Instead, Dave Astels mentions that in BDD, you should organize your test classes not around production code classes, but test fixtures. Each test class has a test fixture, and that fixture captures a specific system setup. (In short, a fixture creates objects from your production code classes in a setUp() function and cleans everything up in a tearDown() function. The setUp() function is executed before each test case in the test class and tearDown() is executed after each test case.) Thus, all tests in a test class would run against the same system setup. For example, if several test cases revolve around returning or refunding items in your shop, create a RefundItemTests test suite.
Since system behavior is not restricted to a single method or class, the notion of “unit” in “unit testing” needs to be widened. Any reasonable subset of the code could participate in the test fixture (even the full system, as described in my post on edge-to-edge unit testing). I like that, since it allows you to find and test on the stable boundaries within your system, thus making the tests less brittle. This should be contrasted with having a one-to-one correspondence between production and test classes, which will be very brittle as the code evolves.
If you have good or bad experiences with BDD, or just random thoughts on unit testing, please drop a line below.
Software projects sometimes go bad. The pace of development is not sustainable. To achieve sustainable software development, we need to keep our focus on what’s important: the long-term health and maintainability of our source code.
Robert Martin has written a nice article on Scrum projects, and how applying Scrum often start out with hyper-productivity. However, most projects slow down when code size increases. After a while, we might even experience that progress approaches zero as time approaches infinity (if the project is not discontinued before it :).
Why is that? Martin lists a number of activities that are well-known to the experienced developer, such as unit testing, continuous integration and code coverage measurements. Most developers would even agree that applying them will help retaining productivity over the long run. Still, the law of least resistance often takes us down a different path. A strong focus on feature growth is very seductive, as it makes everybody happy in the short term: the customer is happy about their new features, the product owner is happy when he can satisfy the market and the team is happy when everybody commends them for their work. At least for a short while. The lack of focus on quality (such as a lack of automated unit tests and a poor continuous integration setup) will catch up with you.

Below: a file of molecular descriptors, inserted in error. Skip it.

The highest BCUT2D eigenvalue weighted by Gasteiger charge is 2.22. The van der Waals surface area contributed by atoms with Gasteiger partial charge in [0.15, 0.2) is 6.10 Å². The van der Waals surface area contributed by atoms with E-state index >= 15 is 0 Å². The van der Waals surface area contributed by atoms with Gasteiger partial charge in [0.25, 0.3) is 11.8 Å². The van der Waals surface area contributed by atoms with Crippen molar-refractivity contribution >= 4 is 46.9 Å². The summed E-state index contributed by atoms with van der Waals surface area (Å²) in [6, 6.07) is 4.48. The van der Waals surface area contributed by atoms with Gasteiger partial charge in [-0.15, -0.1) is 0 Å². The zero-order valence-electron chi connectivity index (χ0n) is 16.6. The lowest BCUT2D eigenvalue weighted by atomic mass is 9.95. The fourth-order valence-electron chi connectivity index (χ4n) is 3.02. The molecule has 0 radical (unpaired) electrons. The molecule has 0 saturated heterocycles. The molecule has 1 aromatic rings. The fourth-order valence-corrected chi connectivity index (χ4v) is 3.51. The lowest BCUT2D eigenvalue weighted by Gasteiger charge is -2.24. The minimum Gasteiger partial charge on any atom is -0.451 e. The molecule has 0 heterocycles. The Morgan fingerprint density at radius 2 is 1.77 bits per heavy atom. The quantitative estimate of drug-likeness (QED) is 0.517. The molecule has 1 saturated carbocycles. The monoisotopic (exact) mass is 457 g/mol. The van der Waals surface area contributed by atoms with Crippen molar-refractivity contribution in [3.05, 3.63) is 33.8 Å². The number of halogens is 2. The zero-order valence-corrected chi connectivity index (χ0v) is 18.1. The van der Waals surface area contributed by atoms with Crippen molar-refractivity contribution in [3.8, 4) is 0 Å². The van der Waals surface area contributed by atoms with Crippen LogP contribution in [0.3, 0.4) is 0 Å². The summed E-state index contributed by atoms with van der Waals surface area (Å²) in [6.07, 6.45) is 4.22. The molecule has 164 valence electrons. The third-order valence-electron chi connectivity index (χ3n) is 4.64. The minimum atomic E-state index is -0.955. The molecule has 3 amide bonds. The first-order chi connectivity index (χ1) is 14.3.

Technical debt are the things you know you must do but haven’t done yet: fixing a bug, adding more unit tests, refactoring, cleaning up etc. Just as normal debt, it has to be payed back. No surprise there. Unfortunately, just like a normal debt, technical debt also come with an interest rate. You pay interest every time you say “aargh, this would have taken me ten minutes had I refactored this module” or “aargh, I just spent half a day tracking down a problem caused by a known bug”. Discussing, planning or thinking about what must be fixed is paying interest. Soon, your house belongs to the bank. Software development like this is not sustainable – it will come to a halt.
To avoid this, and to achieve sustainable software development, we need to keep our focus on what’s important: the long-term health and maintainability of our source code. Just like the debt analogy, there’s a savings analogy. Invest some money in a savings account (or the stock market), and you will receive interest instead of paying. As a start, it is necessary to make an investment in good practices: fix things now, and use tools and techniques to ensure quality. You will be able to deliver new features for a long time and your velocity will stay high, or even increase over time.